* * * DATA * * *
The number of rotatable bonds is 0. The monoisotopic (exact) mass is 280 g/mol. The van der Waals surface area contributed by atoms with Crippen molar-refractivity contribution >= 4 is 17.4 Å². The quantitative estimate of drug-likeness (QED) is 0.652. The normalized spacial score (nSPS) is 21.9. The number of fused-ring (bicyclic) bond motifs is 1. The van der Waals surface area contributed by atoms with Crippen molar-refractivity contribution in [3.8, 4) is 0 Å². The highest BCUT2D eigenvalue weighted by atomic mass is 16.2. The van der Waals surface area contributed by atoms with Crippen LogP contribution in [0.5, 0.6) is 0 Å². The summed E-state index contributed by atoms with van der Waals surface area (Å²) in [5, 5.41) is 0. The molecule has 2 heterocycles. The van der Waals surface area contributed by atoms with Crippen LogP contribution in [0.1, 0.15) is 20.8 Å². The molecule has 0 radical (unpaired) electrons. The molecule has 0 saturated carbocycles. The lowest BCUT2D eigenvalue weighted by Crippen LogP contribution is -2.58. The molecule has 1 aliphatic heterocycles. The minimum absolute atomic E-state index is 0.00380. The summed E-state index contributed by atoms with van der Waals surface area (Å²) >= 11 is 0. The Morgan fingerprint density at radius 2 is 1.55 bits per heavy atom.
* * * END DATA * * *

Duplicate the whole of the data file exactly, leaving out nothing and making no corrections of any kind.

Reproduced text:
The number of rotatable bonds is 0. The monoisotopic (exact) mass is 280 g/mol. The van der Waals surface area contributed by atoms with Crippen molar-refractivity contribution >= 4 is 17.4 Å². The quantitative estimate of drug-likeness (QED) is 0.652. The normalized spacial score (nSPS) is 21.9. The number of fused-ring (bicyclic) bond motifs is 1. The van der Waals surface area contributed by atoms with Crippen molar-refractivity contribution in [3.8, 4) is 0 Å². The highest BCUT2D eigenvalue weighted by atomic mass is 16.2. The van der Waals surface area contributed by atoms with Crippen LogP contribution in [0.5, 0.6) is 0 Å². The summed E-state index contributed by atoms with van der Waals surface area (Å²) in [5, 5.41) is 0. The molecule has 2 heterocycles. The van der Waals surface area contributed by atoms with Crippen LogP contribution in [0.1, 0.15) is 20.8 Å². The molecule has 0 radical (unpaired) electrons. The molecule has 0 saturated carbocycles. The lowest BCUT2D eigenvalue weighted by Crippen LogP contribution is -2.58. The molecule has 1 aliphatic heterocycles. The minimum absolute atomic E-state index is 0.00380. The summed E-state index contributed by atoms with van der Waals surface area (Å²) >= 11 is 0. The Morgan fingerprint density at radius 2 is 1.55 bits per heavy atom.